Let’s have an experiment on the lines the researches did. If you tell some people that they may participate in a test of finger dexterity and give one group a stack of currency to count and thereafter, they may keep with themselves, while another group be given blank pieces of paper. Once the counting is complete, the test subjects be asked to dip their fingers into bowls of water heated to 122 degrees — roughly the temperature of a very hot bath. Result? Those who count money are likely to report less pain than those who are to do with blanks. Subjects can also be surveyed about their feelings during the session. Those who handle actual money would likely to report feeling stronger even 10 minutes after they put down the cash.
Combined with previous experiments, the findings can confirm what researchers have long suspected, that money acts as a general panacea in the brain, giving us social self-confidence when it is lacking and relieving physical pain without having to spend a dime on aspirin. Money can’t buy you love, but apparently, it can hold your hand.
It accomplishes this through a subconscious process called priming, in which our mental or emotional context leading up to an event can affect our perception of it. In this case, the positive association with having and holding money “reduces distress over social exclusion and reduces the physical pain of immersion in hot water.” It may help explain why people are willing to push so long and hard to achieve monetary gains.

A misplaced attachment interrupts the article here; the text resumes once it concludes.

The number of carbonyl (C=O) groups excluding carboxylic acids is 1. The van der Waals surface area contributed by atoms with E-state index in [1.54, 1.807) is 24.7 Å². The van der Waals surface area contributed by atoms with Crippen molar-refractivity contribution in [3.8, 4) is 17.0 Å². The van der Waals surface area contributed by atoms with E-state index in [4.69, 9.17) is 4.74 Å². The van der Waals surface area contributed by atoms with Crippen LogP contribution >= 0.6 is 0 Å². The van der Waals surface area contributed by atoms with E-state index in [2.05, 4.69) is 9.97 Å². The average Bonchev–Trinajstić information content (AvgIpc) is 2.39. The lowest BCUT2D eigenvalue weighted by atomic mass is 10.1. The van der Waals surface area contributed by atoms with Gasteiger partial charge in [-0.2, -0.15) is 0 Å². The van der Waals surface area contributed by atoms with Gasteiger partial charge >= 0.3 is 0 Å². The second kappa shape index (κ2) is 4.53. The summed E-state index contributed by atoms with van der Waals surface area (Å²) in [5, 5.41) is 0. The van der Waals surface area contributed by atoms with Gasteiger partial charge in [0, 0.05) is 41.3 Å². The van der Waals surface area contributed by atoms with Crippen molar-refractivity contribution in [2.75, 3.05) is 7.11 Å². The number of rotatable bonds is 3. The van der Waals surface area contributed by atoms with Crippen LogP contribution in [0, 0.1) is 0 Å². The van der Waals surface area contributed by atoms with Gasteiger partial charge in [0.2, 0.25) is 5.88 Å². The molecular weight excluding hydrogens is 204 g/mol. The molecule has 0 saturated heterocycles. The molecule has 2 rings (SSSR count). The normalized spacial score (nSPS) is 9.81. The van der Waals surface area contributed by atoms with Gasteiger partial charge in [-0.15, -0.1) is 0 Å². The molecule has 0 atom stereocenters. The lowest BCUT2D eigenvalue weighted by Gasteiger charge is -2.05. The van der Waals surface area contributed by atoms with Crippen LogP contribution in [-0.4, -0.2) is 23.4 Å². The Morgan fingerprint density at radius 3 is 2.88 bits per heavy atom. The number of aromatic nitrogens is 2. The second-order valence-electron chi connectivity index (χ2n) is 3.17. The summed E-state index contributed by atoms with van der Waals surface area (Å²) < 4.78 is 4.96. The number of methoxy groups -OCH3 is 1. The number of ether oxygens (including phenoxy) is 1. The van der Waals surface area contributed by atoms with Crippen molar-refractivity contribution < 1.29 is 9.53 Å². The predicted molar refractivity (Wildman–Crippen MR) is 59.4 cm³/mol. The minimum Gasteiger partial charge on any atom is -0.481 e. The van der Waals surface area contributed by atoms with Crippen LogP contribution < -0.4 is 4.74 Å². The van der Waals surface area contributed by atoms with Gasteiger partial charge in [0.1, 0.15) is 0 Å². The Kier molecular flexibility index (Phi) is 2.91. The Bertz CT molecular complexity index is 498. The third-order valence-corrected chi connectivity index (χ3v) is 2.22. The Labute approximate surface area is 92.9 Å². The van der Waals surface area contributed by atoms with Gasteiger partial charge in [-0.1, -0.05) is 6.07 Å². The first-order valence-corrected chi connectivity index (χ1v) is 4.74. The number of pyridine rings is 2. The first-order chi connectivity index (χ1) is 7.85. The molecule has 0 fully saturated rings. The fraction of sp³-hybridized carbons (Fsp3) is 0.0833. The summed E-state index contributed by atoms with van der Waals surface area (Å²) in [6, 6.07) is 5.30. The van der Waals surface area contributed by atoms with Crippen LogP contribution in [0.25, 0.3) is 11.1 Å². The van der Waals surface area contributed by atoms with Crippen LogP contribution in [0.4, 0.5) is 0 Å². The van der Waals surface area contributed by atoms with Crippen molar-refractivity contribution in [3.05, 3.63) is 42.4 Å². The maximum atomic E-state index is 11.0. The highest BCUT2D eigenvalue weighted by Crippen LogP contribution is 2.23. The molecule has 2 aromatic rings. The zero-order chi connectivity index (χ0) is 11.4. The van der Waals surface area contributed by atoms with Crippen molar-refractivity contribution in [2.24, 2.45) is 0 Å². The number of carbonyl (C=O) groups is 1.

Could the results be somehow skewed by cultural or economic differences from place to from? No, it is not so. Money has the same importance for an American as well as for an Indian. Its effect does not have anything with reference to a particular country. People all over the world use money and experience pain; it’s a very basic effect. Even keeping Credit Cards like Visa, MasterCard, AmEx and Discover cards in pocket does not have the same effect as the currency notes do influence you because they are scary for most, and they in fact represent debt in many ways.
The findings could have an interesting trickle-down effect in the business world, where recent trends have been to issue non-monetary rewards and bonuses instead of what was thought of as “cold, hard cash.”
Next time, when you give incentives to your staff, you may give them hard cash instead of depositing the same into their accounts, it may play wonders to increase their productivity. They may please be allowed to touch the money of incentives; they may forget their tiredness.